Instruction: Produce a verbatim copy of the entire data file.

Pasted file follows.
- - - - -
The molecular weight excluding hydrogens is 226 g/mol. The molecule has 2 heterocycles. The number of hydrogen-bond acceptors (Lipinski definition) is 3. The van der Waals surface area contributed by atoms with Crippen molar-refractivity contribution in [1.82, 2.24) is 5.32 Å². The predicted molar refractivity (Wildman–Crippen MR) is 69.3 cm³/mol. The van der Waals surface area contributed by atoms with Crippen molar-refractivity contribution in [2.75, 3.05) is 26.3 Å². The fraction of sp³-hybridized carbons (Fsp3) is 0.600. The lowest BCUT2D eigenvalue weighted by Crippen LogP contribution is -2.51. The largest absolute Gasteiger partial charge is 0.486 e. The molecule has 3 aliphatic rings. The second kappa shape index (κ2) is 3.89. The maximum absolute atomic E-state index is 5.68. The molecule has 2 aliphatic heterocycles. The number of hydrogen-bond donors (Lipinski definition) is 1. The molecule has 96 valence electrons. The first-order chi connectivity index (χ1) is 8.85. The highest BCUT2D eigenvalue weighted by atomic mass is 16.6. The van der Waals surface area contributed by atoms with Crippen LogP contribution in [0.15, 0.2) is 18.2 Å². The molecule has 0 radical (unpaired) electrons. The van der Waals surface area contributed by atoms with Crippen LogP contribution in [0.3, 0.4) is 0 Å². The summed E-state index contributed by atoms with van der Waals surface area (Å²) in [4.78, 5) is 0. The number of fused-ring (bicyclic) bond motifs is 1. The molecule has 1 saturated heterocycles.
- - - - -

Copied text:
The molecular weight excluding hydrogens is 226 g/mol. The molecule has 2 heterocycles. The number of hydrogen-bond acceptors (Lipinski definition) is 3. The van der Waals surface area contributed by atoms with Crippen molar-refractivity contribution in [1.82, 2.24) is 5.32 Å². The predicted molar refractivity (Wildman–Crippen MR) is 69.3 cm³/mol. The van der Waals surface area contributed by atoms with Crippen molar-refractivity contribution in [2.75, 3.05) is 26.3 Å². The fraction of sp³-hybridized carbons (Fsp3) is 0.600. The lowest BCUT2D eigenvalue weighted by Crippen LogP contribution is -2.51. The largest absolute Gasteiger partial charge is 0.486 e. The molecule has 3 aliphatic rings. The second kappa shape index (κ2) is 3.89. The maximum absolute atomic E-state index is 5.68. The molecule has 2 aliphatic heterocycles. The number of hydrogen-bond donors (Lipinski definition) is 1. The molecule has 96 valence electrons. The first-order chi connectivity index (χ1) is 8.85. The highest BCUT2D eigenvalue weighted by atomic mass is 16.6. The van der Waals surface area contributed by atoms with Crippen LogP contribution in [0.15, 0.2) is 18.2 Å². The molecule has 0 radical (unpaired) electrons. The van der Waals surface area contributed by atoms with Crippen LogP contribution in [0.3, 0.4) is 0 Å². The summed E-state index contributed by atoms with van der Waals surface area (Å²) in [4.78, 5) is 0. The number of fused-ring (bicyclic) bond motifs is 1. The molecule has 1 saturated heterocycles.